The first time I quit smoking, I was 24.
I was living in Vancouver, and wanted to be an actress. I was studying theatre at the Breck Academy and had just ended a five year relationship with my first real love. I had been having anxiety attacks since I was a teenager, but 'Anxiety Disease' was very new at the time, and there wasn't a lot of research or books available. My doctor at the time had no idea why I kept hyperventilating, depersonalizing and feeling genuinely terrified most of the time, but especially in crowds. He sent me to a lung specialist as I am an asthmatic and he thought the two were related. Off I went to the lung clinic for X-rays and a fun day of poking and prodding.
The clinic had that same co-mingled antiseptic smell and aura of illness that assaults you when you walk through the door of any hospital. But this was different. The halls and waiting room were filled with people, mostly patients, scattered throughout the rooms in various states of health and mobility. There were many people about shuffling with walkers, some were hooked up to oxygen tanks, their breathing laboured and shallow. Still others sat crumpled in wheelchairs. Their eyes looked up at me with barely a flicker of interest.
We don't even think about breathing until it becomes difficult and we have to concentrate on it. Most of us take it for granted. Breathing. Breath of Life. It's so common, so natural, and so very, very precious when we have to fight to get it. There were people with emphysema, COPD and tracheotomies they were learning to speak through. I didn't know it then, but by far - the majority of them smoked.
I sat quietly in the corner, waiting my turn. I was taken by wheelchair to the X-Ray room, an excursion I found ridiculous - considering I was completely able bodied - and more than a little frightening. If any of you have ever had a lung x-ray, or any x-ray for that matter, you may agree that it is not a pleasurable excursion.
With my breasts squelched (and if that is not a word, after an experience like that - it should dang well be!) tightly against a cold sheet that must have been harboured in the freezer, I was then left alone surrounded by sterility and told to hold my breath while the wee nurse scurried into another room to press a button that would allow this machine to peer deeply into my personage. As kindly and sweet as the nurse was, I felt exposed, cold and frightened. The people in the other room had really shaken me. NO cigarette was worth THIS.
Afterwards, as I was about to enter my taxi - I took one look at my cigarette pack. With the tortured and exhausted visages of those struggling for each and every breath still fresh in my mind - I threw out the pack. I was DONE. Nothing was worth that, and certainly not to have to pay for it! What had I been thinking? I QUIT!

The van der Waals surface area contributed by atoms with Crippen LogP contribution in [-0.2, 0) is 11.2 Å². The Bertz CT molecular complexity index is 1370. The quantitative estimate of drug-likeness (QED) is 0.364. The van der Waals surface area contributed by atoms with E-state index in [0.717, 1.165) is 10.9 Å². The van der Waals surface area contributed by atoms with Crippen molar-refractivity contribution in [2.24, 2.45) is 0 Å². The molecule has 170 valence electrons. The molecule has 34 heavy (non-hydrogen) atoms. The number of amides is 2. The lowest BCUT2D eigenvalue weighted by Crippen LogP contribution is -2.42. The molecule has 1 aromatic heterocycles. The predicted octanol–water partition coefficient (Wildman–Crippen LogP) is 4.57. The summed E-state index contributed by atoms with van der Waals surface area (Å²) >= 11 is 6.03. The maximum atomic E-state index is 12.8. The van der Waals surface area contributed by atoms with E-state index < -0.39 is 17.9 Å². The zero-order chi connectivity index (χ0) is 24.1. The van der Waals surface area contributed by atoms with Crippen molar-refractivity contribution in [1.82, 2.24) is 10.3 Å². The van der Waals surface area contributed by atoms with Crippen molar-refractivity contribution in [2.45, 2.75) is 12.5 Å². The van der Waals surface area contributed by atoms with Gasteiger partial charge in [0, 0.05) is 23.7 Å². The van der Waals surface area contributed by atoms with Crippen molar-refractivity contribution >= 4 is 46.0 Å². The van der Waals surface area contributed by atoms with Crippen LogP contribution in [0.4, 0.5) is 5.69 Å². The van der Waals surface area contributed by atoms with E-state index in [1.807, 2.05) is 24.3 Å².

The next three days were filled with insomnia, sweating (I liked that part, it's like being cleansed of toxins) and headaches. I had cravings now and then, mostly based on associations, but the clinic picture was incredible in its ability to halt any further ruminations on starting up again. I simply would not allow myself to go there. I was a non-smoker. I was AMAZED and thrilled at how easy it was! What was all the fuss about, this was a piece of cake?!
In fact - if I really wanted to, I could easily just have a puff or two and quit again. The smell of it was foul however, and I didn't really want to inhale that stuff anymore. My test results came back clear, my asthma (naturally) improved drastically, and I actually LOST weight because I was so much more active as a non-smoker. I hadn't realized how much energy smoking zapped out of a person. After dealing with the anxieties (which were less as a non-smoker, too), I was on my merry way.
Then something devastating happened. A woman who had taken over the nurturing aspect of motherhood after my own had passed away, became very, very ill. A lifelong smoker, Dorothy had never even entertained the thought of quitting. She had developed a malignant tumour a year ago, had had it removed, and now it had metastasized throughout her body. They gave her a week.
As she was in a different city, I knew at once that I must fly to her and give her my thanks and love. Even though we had broken up, my ex-boyfriend wanted to come with me - he knew Dorothy as well, and he also knew my fear of flying. He was a smoker. Just before the taxi arrived to take us to the airport, I asked him for a cigarette.
'Just one', I pleaded, 'I won't start up again, I don't even like it anymore, it's just that this is so stressful, you know?'
N.O.P.E. Part Two
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One Full Week